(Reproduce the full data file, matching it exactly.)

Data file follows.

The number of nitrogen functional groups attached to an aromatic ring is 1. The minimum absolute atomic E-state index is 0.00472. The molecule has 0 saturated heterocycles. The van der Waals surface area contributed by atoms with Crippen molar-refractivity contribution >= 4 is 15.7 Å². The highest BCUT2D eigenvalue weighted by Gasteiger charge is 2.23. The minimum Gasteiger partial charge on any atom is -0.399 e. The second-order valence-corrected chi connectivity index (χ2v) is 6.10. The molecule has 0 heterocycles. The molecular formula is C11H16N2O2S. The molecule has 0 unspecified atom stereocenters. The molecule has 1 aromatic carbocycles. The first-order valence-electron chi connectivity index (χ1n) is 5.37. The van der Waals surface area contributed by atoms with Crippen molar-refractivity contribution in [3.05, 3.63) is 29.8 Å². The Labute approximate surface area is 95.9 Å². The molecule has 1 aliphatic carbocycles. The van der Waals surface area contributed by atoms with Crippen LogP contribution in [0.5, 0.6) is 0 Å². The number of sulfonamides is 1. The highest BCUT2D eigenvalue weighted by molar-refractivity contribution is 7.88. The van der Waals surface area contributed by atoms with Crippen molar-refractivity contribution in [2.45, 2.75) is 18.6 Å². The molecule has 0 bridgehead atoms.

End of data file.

The number of nitrogen functional groups attached to an aromatic ring is 1. The minimum absolute atomic E-state index is 0.00472. The molecule has 0 saturated heterocycles. The van der Waals surface area contributed by atoms with Crippen molar-refractivity contribution >= 4 is 15.7 Å². The highest BCUT2D eigenvalue weighted by Gasteiger charge is 2.23. The minimum Gasteiger partial charge on any atom is -0.399 e. The second-order valence-corrected chi connectivity index (χ2v) is 6.10. The molecule has 0 heterocycles. The molecular formula is C11H16N2O2S. The molecule has 0 unspecified atom stereocenters. The molecule has 1 aromatic carbocycles. The first-order valence-electron chi connectivity index (χ1n) is 5.37. The van der Waals surface area contributed by atoms with Crippen molar-refractivity contribution in [3.05, 3.63) is 29.8 Å². The Labute approximate surface area is 95.9 Å². The molecule has 1 aliphatic carbocycles. The van der Waals surface area contributed by atoms with Crippen LogP contribution in [0.5, 0.6) is 0 Å². The number of sulfonamides is 1. The highest BCUT2D eigenvalue weighted by molar-refractivity contribution is 7.88. The van der Waals surface area contributed by atoms with Crippen molar-refractivity contribution in [2.45, 2.75) is 18.6 Å². The molecule has 0 bridgehead atoms.